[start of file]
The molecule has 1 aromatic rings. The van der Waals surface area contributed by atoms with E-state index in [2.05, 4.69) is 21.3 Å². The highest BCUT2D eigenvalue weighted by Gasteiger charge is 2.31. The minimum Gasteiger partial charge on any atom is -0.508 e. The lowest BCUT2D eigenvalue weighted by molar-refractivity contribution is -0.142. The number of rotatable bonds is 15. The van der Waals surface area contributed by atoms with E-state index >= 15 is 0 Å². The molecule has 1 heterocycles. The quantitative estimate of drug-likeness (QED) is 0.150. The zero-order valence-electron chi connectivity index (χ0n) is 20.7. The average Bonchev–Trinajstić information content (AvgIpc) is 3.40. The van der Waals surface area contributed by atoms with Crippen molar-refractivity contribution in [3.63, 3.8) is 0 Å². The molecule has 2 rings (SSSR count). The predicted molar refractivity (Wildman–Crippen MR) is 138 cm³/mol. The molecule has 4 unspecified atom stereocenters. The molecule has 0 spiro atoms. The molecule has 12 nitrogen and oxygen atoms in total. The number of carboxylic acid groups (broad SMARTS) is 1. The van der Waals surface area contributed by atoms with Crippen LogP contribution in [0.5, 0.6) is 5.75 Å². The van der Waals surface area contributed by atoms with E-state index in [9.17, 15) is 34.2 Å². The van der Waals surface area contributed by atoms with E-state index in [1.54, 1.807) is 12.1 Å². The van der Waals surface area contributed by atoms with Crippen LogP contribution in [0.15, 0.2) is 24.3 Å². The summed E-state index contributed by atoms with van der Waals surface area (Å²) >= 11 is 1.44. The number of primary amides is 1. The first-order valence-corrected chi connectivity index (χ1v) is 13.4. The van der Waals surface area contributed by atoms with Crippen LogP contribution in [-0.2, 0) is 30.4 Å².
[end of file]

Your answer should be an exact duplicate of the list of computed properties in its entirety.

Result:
The molecule has 1 aromatic rings. The van der Waals surface area contributed by atoms with E-state index in [2.05, 4.69) is 21.3 Å². The highest BCUT2D eigenvalue weighted by Gasteiger charge is 2.31. The minimum Gasteiger partial charge on any atom is -0.508 e. The lowest BCUT2D eigenvalue weighted by molar-refractivity contribution is -0.142. The number of rotatable bonds is 15. The van der Waals surface area contributed by atoms with E-state index >= 15 is 0 Å². The molecule has 1 heterocycles. The quantitative estimate of drug-likeness (QED) is 0.150. The zero-order valence-electron chi connectivity index (χ0n) is 20.7. The average Bonchev–Trinajstić information content (AvgIpc) is 3.40. The van der Waals surface area contributed by atoms with Crippen molar-refractivity contribution in [3.63, 3.8) is 0 Å². The molecule has 2 rings (SSSR count). The predicted molar refractivity (Wildman–Crippen MR) is 138 cm³/mol. The molecule has 4 unspecified atom stereocenters. The molecule has 0 spiro atoms. The molecule has 12 nitrogen and oxygen atoms in total. The number of carboxylic acid groups (broad SMARTS) is 1. The van der Waals surface area contributed by atoms with Crippen LogP contribution in [0.5, 0.6) is 5.75 Å². The van der Waals surface area contributed by atoms with E-state index in [9.17, 15) is 34.2 Å². The van der Waals surface area contributed by atoms with E-state index in [1.54, 1.807) is 12.1 Å². The van der Waals surface area contributed by atoms with Crippen LogP contribution in [0.15, 0.2) is 24.3 Å². The summed E-state index contributed by atoms with van der Waals surface area (Å²) >= 11 is 1.44. The number of primary amides is 1. The first-order valence-corrected chi connectivity index (χ1v) is 13.4. The van der Waals surface area contributed by atoms with Crippen LogP contribution in [-0.2, 0) is 30.4 Å².